A decrease in the SSA index may be due to several factors: (1) an increase in response to the standard only, (2) a decrease in response to the deviant, or (3) an increase in response both to the standard and the deviant, but with a relatively greater increase for the standard. Therefore, we next investigated the effect of interneuron photosuppression on FR of putative excitatory neurons evoked by the standard and deviant tones separately. The effects of PVs and SOMs diverged; in addition to increasing spontaneous activity (Δ = 185%, p-value from one-sided t-test after correction (p2) = 3e−11, t(159) = −7.2), suppressing PVs led to increased FR to both the standard (Δ = 102%, p2 = 3e−11, t(159) = −7.2) and deviant (Δ = 56%, p2 = 9e−12, t(159) = −7.4) tones (N = 160, Figure 4A–C, Figure 4—figure supplement 1A). 83% of neurons exhibited greater FR to the standard and 46% to the deviant during PV suppression (Figure 4—figure supplement 1B). The difference in FR due to suppression of PVs was not significantly different between the standard and deviant tones (p2 > 0.05, t(159) = −0.1, C = 2) but both were greater than the difference in the spontaneous FR (standard: Δ = 25%, p2 = 0.001, t(159) = −3.6, C = 2. Deviant: Δ = 26%, p2 = 0.039, t(159) = −2.4, C = 2), indicating that the change in tone-evoked FR was similar regardless of tone probability (Figure 4B, bottom panel). Because an equal increase in the FR produces a weaker relative effect on the response to the deviant (which is higher than to the standard), PV inactivation decreases SSA index (Figure 3E).
By contrast, suppressing SOMs led to an increase in FR for spontaneous activity (Δ = 46%, p2 = 2e−9, t(113) = −6.5) and during the standard (Δ = 29%, p2 = 2e−8, t(113) = −6.1) but not deviant (p2 > 0.05, t(113) = −0.8) tone (N = 114, Figure 4D–F, Figure 4—figure supplement 1C). 52% of neurons exhibited greater FR to the standard and only 11% to the deviant during PV suppression (Figure 4—figure supplement 1D). The increase in FR for spontaneous activity was not different than that during the standard tone (p2 > 0.05, t(113) = 0.2, C = 2) and the differences in FR due to suppression of SOMs were stronger for spontaneous activity and the standard tone than the deviant tone (spontaneous: Δ = 390%, p2 = 0.004, t(113) = 3.1. Standard: Δ = 378%, p2 = 0.005, t(113) = 3.1) (Figure 4E, bottom panel), thereby accounting for the change in SSA with SOM inactivation (Figure 3F). Responses to the equal stimulus evoked consistent, yet weaker effects (Figure 4—figure supplement 2).
PVs and SOMs differ in their density among different layers of the cortex and in laminar sources and targets of their inputs and outputs (Markram et al., 2004; Xu and Callaway, 2009; Fino et al., 2013). The effects of PV and SOM suppression on SSA had differential laminar distribution (Figure 4—figure supplement 3). The effect of PVs on SSA was equally strong in the supra-granular and infra-granular layers, but stronger in the granular layer, that is, the thalamo-recipient layer. This differential effect is consistent with the relative proportion of cortical interneurons that are PVs, which is higher in granular than either in infra- or supra-granular layers (Lee et al., 2010; Xu et al., 2010; Ouellet and de Villers-Sidani, 2014). In contrast, suppressing SOMs reduced SSA in the granular and infra-granular, but not supra-granular layers. The relative proportion of cortical interneurons that are SOMs is greatest in the granular and infra-granular layers, but still present in supra-granular layers (Lee et al., 2010; Xu et al., 2010; Ouellet and de Villers-Sidani, 2014). As some SOMs predominantly target the distal dendrites of pyramidal neurons (Markram et al., 2004), the effect of suppressing SOMs in supra-granular layers may be evident in recordings of pyramidal neurons with cell bodies in deeper layers, supporting our results. In addition, cortical extracellular recordings may be biased toward neurons in granular and infra-granular layers, precluding adequate sampling of activity in superficial layers. In controls, we did not observe a difference in the effect of light on SSA across layers, demonstrating that the differences are not due to differential artifact of light stimulation.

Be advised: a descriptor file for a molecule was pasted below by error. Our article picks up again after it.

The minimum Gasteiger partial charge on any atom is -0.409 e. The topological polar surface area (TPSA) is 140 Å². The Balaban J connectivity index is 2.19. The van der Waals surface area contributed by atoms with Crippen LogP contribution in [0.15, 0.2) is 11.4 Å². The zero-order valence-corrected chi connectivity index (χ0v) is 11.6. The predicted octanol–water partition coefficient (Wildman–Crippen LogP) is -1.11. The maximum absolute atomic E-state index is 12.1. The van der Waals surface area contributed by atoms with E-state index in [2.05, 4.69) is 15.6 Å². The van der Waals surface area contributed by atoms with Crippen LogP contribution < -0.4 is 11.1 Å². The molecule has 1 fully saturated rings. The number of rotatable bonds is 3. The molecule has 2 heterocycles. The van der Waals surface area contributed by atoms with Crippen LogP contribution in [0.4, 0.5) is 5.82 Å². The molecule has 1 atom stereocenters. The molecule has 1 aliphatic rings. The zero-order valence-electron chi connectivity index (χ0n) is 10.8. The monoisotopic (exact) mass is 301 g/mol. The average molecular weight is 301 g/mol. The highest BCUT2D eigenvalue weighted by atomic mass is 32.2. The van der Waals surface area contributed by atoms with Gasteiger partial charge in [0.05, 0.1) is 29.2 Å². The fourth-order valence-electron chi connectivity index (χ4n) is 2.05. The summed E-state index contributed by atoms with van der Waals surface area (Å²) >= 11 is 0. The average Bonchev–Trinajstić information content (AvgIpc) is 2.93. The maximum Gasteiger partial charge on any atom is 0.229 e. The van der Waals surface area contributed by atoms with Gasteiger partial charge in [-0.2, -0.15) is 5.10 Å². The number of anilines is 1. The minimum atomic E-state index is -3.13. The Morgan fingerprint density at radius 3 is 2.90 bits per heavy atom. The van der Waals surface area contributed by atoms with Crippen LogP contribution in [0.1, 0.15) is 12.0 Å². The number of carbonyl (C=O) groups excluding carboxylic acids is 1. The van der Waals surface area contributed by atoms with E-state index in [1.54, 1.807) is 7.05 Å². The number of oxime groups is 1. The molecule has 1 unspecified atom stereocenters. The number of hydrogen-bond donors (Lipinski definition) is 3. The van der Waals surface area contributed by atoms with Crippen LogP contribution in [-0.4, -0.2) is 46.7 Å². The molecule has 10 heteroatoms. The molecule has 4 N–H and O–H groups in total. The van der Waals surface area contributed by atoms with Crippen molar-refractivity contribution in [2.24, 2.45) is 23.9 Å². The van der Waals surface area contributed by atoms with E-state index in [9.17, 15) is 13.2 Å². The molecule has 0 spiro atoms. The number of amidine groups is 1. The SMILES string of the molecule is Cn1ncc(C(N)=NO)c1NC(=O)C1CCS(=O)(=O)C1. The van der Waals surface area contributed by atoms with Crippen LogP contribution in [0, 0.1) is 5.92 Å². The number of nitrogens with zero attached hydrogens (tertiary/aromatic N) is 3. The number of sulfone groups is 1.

Our results indicate that both PVs and SOMs affect SSA, but in different ways: (1) the increase in the FR of putative excitatory neurons due to PV suppression is constant, either during presentation of the standard or the deviant, and greater than changes in spontaneous activity. Thus, PVs amplify SSA in excitatory neurons by exerting a relatively stronger inhibitory drive for the standard than for the deviant. (2) Suppression of SOMs leads to increased putative excitatory neuron activity only during the spontaneous firing or the presentation of the standard, but not for the deviant. This suggests that the strength of SOM-mediated inhibitory drive is not significant in response to the deviant but increases with repeated presentations of the standard.